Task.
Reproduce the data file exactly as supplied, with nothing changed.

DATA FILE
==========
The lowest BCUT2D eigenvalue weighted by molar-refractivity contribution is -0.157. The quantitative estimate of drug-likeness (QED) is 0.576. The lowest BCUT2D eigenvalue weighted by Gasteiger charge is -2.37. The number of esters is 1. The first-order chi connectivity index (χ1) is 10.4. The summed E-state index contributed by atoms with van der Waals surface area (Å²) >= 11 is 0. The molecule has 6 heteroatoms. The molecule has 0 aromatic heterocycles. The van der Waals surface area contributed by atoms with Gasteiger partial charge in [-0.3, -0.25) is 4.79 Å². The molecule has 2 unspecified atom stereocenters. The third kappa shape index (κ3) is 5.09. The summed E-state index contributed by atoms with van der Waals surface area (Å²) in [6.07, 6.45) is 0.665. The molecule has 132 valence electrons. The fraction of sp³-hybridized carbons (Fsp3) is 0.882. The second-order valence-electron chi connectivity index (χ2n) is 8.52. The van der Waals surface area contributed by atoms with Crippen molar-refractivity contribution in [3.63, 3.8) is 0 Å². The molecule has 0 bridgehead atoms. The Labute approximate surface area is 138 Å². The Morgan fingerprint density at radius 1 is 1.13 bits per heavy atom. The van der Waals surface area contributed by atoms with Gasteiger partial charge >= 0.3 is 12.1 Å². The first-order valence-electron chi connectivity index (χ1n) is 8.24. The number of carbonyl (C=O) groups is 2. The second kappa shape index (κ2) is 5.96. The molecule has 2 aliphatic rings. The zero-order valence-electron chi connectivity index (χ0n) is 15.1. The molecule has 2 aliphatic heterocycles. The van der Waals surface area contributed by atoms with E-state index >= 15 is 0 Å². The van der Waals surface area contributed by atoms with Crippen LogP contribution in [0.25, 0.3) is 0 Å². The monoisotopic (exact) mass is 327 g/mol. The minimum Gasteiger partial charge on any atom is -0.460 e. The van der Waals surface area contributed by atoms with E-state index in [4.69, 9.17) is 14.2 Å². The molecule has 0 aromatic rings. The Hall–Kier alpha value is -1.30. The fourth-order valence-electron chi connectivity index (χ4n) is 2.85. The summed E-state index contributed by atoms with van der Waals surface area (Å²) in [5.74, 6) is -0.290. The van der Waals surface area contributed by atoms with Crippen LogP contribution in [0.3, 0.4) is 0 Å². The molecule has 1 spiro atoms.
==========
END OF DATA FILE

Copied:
The lowest BCUT2D eigenvalue weighted by molar-refractivity contribution is -0.157. The quantitative estimate of drug-likeness (QED) is 0.576. The lowest BCUT2D eigenvalue weighted by Gasteiger charge is -2.37. The number of esters is 1. The first-order chi connectivity index (χ1) is 10.4. The summed E-state index contributed by atoms with van der Waals surface area (Å²) >= 11 is 0. The molecule has 6 heteroatoms. The molecule has 0 aromatic heterocycles. The van der Waals surface area contributed by atoms with Gasteiger partial charge in [-0.3, -0.25) is 4.79 Å². The molecule has 2 unspecified atom stereocenters. The third kappa shape index (κ3) is 5.09. The summed E-state index contributed by atoms with van der Waals surface area (Å²) in [6.07, 6.45) is 0.665. The molecule has 132 valence electrons. The fraction of sp³-hybridized carbons (Fsp3) is 0.882. The second-order valence-electron chi connectivity index (χ2n) is 8.52. The van der Waals surface area contributed by atoms with Crippen molar-refractivity contribution in [3.63, 3.8) is 0 Å². The molecule has 0 bridgehead atoms. The Labute approximate surface area is 138 Å². The Morgan fingerprint density at radius 1 is 1.13 bits per heavy atom. The van der Waals surface area contributed by atoms with Gasteiger partial charge >= 0.3 is 12.1 Å². The first-order valence-electron chi connectivity index (χ1n) is 8.24. The number of carbonyl (C=O) groups is 2. The second kappa shape index (κ2) is 5.96. The molecule has 2 aliphatic rings. The zero-order valence-electron chi connectivity index (χ0n) is 15.1. The molecule has 2 aliphatic heterocycles. The van der Waals surface area contributed by atoms with E-state index >= 15 is 0 Å². The van der Waals surface area contributed by atoms with Crippen LogP contribution in [0.25, 0.3) is 0 Å². The monoisotopic (exact) mass is 327 g/mol. The minimum Gasteiger partial charge on any atom is -0.460 e. The van der Waals surface area contributed by atoms with E-state index in [4.69, 9.17) is 14.2 Å². The molecule has 0 aromatic rings. The Hall–Kier alpha value is -1.30. The fourth-order valence-electron chi connectivity index (χ4n) is 2.85. The summed E-state index contributed by atoms with van der Waals surface area (Å²) in [5.74, 6) is -0.290. The van der Waals surface area contributed by atoms with Crippen LogP contribution in [0.3, 0.4) is 0 Å². The molecule has 1 spiro atoms.